Happy International Women’s Day 2018!! If you’re not sure what this is or why we need it, you can have a little read about it here. As a small, family business, I’m grateful that my business partner (also my father) Graham, fully supports female equality.
There was a memorable incident a few years ago when one elderly (male) client refused to deal with me, due to my age and gender, claiming I didn’t know what I was talking about, and that he would only deal with Graham. His technical issues were well within my capability to solve – he was told in no uncertain terms that I did know what I was talking about, that I was a vital part of the company, and that if he didn’t want to deal with me he couldn’t deal with us at all. Many employers or colleagues would have swept this under the carpet, apologised, or provided a senior male consultant, so I feel very lucky that Graham always has my back and recognises my value.
As a woman that’s worked in technology for… a few years now (ahem!) I’m sorry to say that in large corporations and businesses in general, there is still a gender pay gap, general lack of women in technical roles, and an assumption that technical matters are “men’s work”. I’ve been mistaken for a secretary, had men talk over my head and ignore my contribution in meetings, and have enough tales of horrible sexism at work to fill a book.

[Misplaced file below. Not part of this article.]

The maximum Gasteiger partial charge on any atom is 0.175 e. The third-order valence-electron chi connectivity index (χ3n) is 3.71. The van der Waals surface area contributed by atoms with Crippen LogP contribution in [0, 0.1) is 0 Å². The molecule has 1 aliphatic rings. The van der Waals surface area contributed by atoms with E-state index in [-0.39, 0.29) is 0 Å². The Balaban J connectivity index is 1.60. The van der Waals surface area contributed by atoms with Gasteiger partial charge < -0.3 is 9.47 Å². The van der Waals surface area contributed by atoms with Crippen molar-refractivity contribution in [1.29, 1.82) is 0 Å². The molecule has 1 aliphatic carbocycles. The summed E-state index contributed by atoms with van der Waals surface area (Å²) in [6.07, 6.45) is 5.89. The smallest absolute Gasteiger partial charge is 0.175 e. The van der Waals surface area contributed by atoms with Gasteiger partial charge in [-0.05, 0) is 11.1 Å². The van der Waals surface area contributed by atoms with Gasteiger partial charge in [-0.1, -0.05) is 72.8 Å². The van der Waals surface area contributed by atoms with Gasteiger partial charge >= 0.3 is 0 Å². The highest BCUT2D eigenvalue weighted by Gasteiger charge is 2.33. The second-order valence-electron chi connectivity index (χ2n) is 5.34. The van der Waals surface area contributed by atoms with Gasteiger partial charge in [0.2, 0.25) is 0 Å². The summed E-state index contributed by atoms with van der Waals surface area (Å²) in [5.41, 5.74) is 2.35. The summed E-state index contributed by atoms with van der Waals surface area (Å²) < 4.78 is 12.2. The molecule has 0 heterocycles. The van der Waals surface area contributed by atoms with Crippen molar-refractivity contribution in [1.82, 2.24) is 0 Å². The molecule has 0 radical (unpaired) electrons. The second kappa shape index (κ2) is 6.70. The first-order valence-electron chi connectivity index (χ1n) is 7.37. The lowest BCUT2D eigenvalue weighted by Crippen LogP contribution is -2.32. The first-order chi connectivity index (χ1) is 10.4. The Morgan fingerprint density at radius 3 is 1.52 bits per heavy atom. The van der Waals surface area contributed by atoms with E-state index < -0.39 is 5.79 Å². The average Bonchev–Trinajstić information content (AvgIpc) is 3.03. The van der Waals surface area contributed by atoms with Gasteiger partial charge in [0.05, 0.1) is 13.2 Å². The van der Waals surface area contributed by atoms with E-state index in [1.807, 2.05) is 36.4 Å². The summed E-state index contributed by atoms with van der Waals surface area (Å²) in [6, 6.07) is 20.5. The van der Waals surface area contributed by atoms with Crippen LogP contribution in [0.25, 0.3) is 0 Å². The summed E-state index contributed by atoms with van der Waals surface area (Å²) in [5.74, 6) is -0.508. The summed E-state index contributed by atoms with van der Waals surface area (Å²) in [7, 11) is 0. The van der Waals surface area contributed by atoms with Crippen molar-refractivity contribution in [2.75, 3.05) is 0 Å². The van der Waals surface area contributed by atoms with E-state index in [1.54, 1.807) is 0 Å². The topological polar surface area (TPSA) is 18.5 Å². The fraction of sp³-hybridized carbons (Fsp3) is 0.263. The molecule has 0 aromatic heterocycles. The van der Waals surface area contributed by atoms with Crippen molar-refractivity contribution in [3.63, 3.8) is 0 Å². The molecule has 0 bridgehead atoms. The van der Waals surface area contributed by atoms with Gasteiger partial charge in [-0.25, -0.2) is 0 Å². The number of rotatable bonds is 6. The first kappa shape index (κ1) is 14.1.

Things are improving, but there’s still a way to go yet before everyone is treated equally. There are programmes to get girls interested in STEM topics (Science, Technology, Engineering and Maths) at a younger age, and hopefully the ubiquity of mobile phones and tablets will mean they’re more confident with technology growing up.
On the other side of the coin, I’ve noticed that some female clients can feel intimidated by technology, and are less likely to ask questions or make suggestions, than men. I’m here to say there’s no such thing as a silly question – just things you know and things you don’t know. If you’ve never been shown how to do something, then it would be unreasonable to expect you to know how it works, whether that’s editing a website, using a computer or even a mobile phone. And as they’re expensive and complicated bits of kit, it can be scary to start pressing buttons if you’re not sure whether you’ll break something.
So please ask the questions, or ask for training if you feel you need it – I can promise you no matter how silly or small you may think the question is, we’ve been asked it before. We specialise in supporting small businesses, and whether you get a male or female member of staff here at GMT you will be treated with respect and get an explanation in plain English. We know some fabulous women business owners and entrepreneurs, all achieving incredible things in their industries. And personally, I’m very lucky to have a support network of (mostly female) business owners, that are always there to answer questions or offer advice.
Here’s to all the female techies, entrepreneurs, and business owners that are out there doing an amazing job – and to the men that support them. Let’s continue to achieve and shatter stereotypes in 2018!